It took me years to learn to own my name, which came once I began liking it. I have not always been innocent in the whole process of people calling me differently, mainly because I didn’t mind being called whatever newly met people wanted to call me. But as I became aware of my apathetic indifference, I took matters in my own mouth and began reclaiming something that had not always been mine. Nowadays, I introduce myself with my entire first name, without any shortened versions that might attempt to adapt to the familiarity of local ears and I have unlimited supplies of patience with people I meet. Lately, I began helping others visualise the name better by writing it on my arm, which not only helps people remember it, but also succeeds at heightening the spirits and uplifting the mood in a flash. I am not neurotic, I don’t frown on a hairdresser who calls me something entirely different. A mistake is always human and it’s friggin’ funny. But I do care when I feel that I the accident comes from a place of indifference and unfriendliness and I make sure to at least try to stand up for myself. I don’t always dare to. But courage is a muscle.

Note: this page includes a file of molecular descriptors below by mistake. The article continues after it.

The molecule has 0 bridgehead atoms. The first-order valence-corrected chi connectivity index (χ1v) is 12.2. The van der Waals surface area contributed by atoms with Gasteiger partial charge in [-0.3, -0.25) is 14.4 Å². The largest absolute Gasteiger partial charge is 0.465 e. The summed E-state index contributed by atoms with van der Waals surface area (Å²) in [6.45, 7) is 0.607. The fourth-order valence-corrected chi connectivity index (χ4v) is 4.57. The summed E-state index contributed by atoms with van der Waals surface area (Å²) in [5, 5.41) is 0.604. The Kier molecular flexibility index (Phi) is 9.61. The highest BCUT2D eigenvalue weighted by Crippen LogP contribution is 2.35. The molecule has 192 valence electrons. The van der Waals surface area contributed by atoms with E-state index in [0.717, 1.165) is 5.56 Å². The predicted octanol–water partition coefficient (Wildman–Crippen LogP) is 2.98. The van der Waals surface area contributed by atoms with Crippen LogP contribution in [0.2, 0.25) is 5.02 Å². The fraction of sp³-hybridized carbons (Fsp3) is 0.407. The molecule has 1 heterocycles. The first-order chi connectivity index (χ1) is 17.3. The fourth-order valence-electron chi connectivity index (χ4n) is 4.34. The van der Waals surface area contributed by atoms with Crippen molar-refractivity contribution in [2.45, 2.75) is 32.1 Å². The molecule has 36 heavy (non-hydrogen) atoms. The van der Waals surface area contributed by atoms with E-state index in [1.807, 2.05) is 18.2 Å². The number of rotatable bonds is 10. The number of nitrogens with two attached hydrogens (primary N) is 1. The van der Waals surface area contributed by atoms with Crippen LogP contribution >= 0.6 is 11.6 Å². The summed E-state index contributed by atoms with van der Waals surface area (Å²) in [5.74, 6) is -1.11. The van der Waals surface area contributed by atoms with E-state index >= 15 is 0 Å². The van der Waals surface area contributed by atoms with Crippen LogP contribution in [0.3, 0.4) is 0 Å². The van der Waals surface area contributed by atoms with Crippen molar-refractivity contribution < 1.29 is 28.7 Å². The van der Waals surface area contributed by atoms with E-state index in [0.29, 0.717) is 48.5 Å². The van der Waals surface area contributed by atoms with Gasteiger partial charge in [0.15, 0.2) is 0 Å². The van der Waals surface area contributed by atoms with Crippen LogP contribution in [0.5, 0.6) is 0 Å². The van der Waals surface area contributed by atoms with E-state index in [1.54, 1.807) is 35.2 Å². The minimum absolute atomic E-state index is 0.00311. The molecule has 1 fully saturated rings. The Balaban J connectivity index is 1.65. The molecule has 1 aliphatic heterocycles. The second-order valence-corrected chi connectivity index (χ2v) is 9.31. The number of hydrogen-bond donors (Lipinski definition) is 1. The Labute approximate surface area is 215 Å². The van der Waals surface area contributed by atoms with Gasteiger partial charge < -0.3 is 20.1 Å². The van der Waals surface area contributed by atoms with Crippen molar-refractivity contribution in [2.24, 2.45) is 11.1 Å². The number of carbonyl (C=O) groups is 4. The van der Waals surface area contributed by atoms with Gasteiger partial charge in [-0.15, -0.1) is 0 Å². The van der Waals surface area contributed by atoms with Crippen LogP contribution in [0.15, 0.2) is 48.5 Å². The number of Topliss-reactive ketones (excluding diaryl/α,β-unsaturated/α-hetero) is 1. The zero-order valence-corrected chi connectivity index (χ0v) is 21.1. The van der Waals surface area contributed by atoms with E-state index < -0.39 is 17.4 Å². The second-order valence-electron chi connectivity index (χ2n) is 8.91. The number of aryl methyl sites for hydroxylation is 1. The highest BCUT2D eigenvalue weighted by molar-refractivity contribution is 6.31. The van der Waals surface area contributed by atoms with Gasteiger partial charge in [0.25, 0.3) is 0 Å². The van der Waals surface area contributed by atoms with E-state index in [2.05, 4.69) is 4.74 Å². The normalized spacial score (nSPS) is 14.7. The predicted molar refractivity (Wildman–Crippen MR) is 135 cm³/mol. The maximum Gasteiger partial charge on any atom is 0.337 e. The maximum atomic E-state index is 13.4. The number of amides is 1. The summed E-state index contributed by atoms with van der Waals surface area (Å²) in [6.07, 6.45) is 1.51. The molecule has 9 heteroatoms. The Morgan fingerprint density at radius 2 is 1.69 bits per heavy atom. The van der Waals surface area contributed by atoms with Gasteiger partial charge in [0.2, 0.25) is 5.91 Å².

If people justify their urge to edit your name based on its difficulty, you ought to defend the basic right that is yours to be called however you wish to be, be it your actual name or not. It’s your right not give in easily on the basis of shyness or politeness. It also seems important to tell the Toms, Pauls and Sandras of this world that it is equally difficult to remember their names, perhaps not because they’re difficult to pronounce, but because their popularity makes them extremely difficult to match a single face with. And that I do my very best to do so. Obviously and naturally. Each time.
I am sometimes exhausted in advance when thinking about the fights we will have with my partner regarding name castings once we will decide to start a family. For, in my daydreaming fantasies, I hope to give my children long names. Not because they might offer them a whole range of possible abbreviations or more possibilities to get nicknames, but because they will hopefully help the kids to learn to defend their territory, be opinionated, assertive and grow character-balls from an early age. I most likely will not be the only one to have a say in this since I am not alone in the conception process. But just so you know, if it were only up to me, a long name it would be. I celebrate the ownership of a multisyllabic title for life.